Also, minimum wage increases destroys minimum wage jobs. Going down the line, movie ushers, gas station attendants, dishwashers, fast food attendants, and many other minimum wage jobs no longer exists, just because minimum wage increased and employees have said it is too much of a cost to have these type of jobs around.
Increasing The Minimum Wage Hurts The Pricing In Economy
This is more of a macroeconomic view, but it is important nevertheless. Fee: Inspire, Educate, Connect does a great job analyzing this in a very-detailed report, but I will break it down in much simpler terms. In the above reasons why minimum wage hurts all workers, we detailed it on a microeconomic level, which is the business by itself. Macroeconomics is all the businesses in a town, city, state, or country that work together economically. Now tell me, what would happen if all the businesses are told to increase their minimum wage jobs to the mandated increase the government has issued? All of the businesses are going to have an increase in costs, ergo cost cutting will occur mostly through restructuring.
Now termination isn’t the only scenario available for a minimum wage increase in society? There are others and they are not good either. Some employers may believe in employee loyalty and will do all they can to keep their employees in a minimum wage increase situation. So this means cut benefits in spite of an increase, or an increase of the price on goods. The price hike on their output may mean an increase on their profit, but that also means the consumer’s costs just went up too. Sometimes, businesses produce goods that are raw materials for another businesses so they can produce their product. So across the business board, the minimum wage increase just increased costs for all businesses.
Not only does minimmum wage hikes increase business costs, but personal everyday-day life costs increase too. Let’s say a bread factory, that originally paid a $7 minimum wage, has to pay the minimum wage mandated by the government. Let’s say they don’t want to let people go. Where does the increase go to make up the added cost? The product, being bread. Who eats bread? Everyday people in their everyday lives, especially those who enjoyed their sudden minimum wage hike. Unfortunately, they won’t be able to enjoy the minimum wage increase because bread is now $8 from $4, movie tickets are now $25 from $10, milk is now $10 per gallon from $4, and so on.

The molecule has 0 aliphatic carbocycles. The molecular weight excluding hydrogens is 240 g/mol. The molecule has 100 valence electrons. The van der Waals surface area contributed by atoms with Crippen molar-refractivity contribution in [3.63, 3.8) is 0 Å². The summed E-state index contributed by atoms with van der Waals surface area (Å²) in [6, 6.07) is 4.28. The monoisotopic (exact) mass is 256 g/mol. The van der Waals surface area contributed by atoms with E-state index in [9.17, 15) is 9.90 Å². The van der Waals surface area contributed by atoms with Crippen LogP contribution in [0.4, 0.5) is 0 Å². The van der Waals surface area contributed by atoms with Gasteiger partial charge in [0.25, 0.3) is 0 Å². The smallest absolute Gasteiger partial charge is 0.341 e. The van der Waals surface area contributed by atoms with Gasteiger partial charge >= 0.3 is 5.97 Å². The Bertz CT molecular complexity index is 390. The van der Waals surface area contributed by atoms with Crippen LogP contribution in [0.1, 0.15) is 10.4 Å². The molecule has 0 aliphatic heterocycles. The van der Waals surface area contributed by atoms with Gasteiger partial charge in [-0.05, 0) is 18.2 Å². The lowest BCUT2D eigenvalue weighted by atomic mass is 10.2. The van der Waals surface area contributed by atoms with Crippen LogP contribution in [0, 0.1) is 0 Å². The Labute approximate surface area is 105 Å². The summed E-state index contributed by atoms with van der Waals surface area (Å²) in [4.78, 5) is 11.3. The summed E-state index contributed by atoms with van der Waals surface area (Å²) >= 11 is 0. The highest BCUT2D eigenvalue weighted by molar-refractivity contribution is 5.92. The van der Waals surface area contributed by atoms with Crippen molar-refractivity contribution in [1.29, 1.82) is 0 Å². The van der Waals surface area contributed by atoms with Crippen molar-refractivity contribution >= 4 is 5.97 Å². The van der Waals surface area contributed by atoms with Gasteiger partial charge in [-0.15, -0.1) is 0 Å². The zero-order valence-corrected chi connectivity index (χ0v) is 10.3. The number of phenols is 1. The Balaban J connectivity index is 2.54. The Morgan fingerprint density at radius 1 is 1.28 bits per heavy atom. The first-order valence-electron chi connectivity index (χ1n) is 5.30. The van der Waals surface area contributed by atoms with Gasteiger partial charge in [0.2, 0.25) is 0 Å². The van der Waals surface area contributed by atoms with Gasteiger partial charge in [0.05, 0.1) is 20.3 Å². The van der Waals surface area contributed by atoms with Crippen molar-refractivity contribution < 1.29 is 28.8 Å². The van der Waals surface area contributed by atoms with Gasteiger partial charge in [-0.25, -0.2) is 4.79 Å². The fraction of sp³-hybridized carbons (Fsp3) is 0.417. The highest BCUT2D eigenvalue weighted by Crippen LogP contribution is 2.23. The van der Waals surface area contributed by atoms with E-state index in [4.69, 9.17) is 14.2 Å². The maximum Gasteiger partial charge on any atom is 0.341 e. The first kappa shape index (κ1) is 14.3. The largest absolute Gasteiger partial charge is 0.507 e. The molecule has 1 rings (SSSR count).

Personally, minimum wage eventually needs to increase. It does state that minimum wage is the minimum someone needs to make to survive on their own. How long has it been since somebody survived on their own with just $6 an hour? That is why there are so many reports of minimum wage increases across the nation, especially in Seattle, which is now $15, which was reported here on The Inquisitr. However, forcing companies to increase their minimum wage is not going to work.
The only way a minimum wage increase can happen is if it doesn’t effect the costs. What that means is that it can only work if the business is making a surplus. Not just a profit, but a surplus of profit which can be redistributed through a minimum wage hike. If businesses did think on a transformational level, surpluses would exist more, and our economy wouldn’t be in the situation we are in right now.